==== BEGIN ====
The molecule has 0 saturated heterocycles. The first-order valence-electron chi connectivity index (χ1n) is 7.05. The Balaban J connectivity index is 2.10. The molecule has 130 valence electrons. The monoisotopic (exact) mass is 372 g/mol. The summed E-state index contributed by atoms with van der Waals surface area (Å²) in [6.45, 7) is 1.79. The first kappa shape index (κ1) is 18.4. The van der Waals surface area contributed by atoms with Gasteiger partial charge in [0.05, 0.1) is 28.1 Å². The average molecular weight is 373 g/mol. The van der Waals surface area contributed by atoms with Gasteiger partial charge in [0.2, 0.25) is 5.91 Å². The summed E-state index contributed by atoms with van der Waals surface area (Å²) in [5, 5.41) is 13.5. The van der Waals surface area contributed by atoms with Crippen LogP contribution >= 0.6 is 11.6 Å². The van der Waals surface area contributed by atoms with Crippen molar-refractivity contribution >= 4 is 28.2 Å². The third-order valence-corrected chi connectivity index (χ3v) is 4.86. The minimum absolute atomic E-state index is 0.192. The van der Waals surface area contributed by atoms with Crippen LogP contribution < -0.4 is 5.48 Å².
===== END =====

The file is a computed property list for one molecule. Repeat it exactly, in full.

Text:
The molecule has 0 saturated heterocycles. The first-order valence-electron chi connectivity index (χ1n) is 7.05. The Balaban J connectivity index is 2.10. The molecule has 130 valence electrons. The monoisotopic (exact) mass is 372 g/mol. The summed E-state index contributed by atoms with van der Waals surface area (Å²) in [6.45, 7) is 1.79. The first kappa shape index (κ1) is 18.4. The van der Waals surface area contributed by atoms with Gasteiger partial charge in [0.05, 0.1) is 28.1 Å². The average molecular weight is 373 g/mol. The van der Waals surface area contributed by atoms with Gasteiger partial charge in [0.2, 0.25) is 5.91 Å². The summed E-state index contributed by atoms with van der Waals surface area (Å²) in [5, 5.41) is 13.5. The van der Waals surface area contributed by atoms with Crippen LogP contribution >= 0.6 is 11.6 Å². The van der Waals surface area contributed by atoms with Crippen molar-refractivity contribution >= 4 is 28.2 Å². The third-order valence-corrected chi connectivity index (χ3v) is 4.86. The minimum absolute atomic E-state index is 0.192. The van der Waals surface area contributed by atoms with Crippen LogP contribution < -0.4 is 5.48 Å².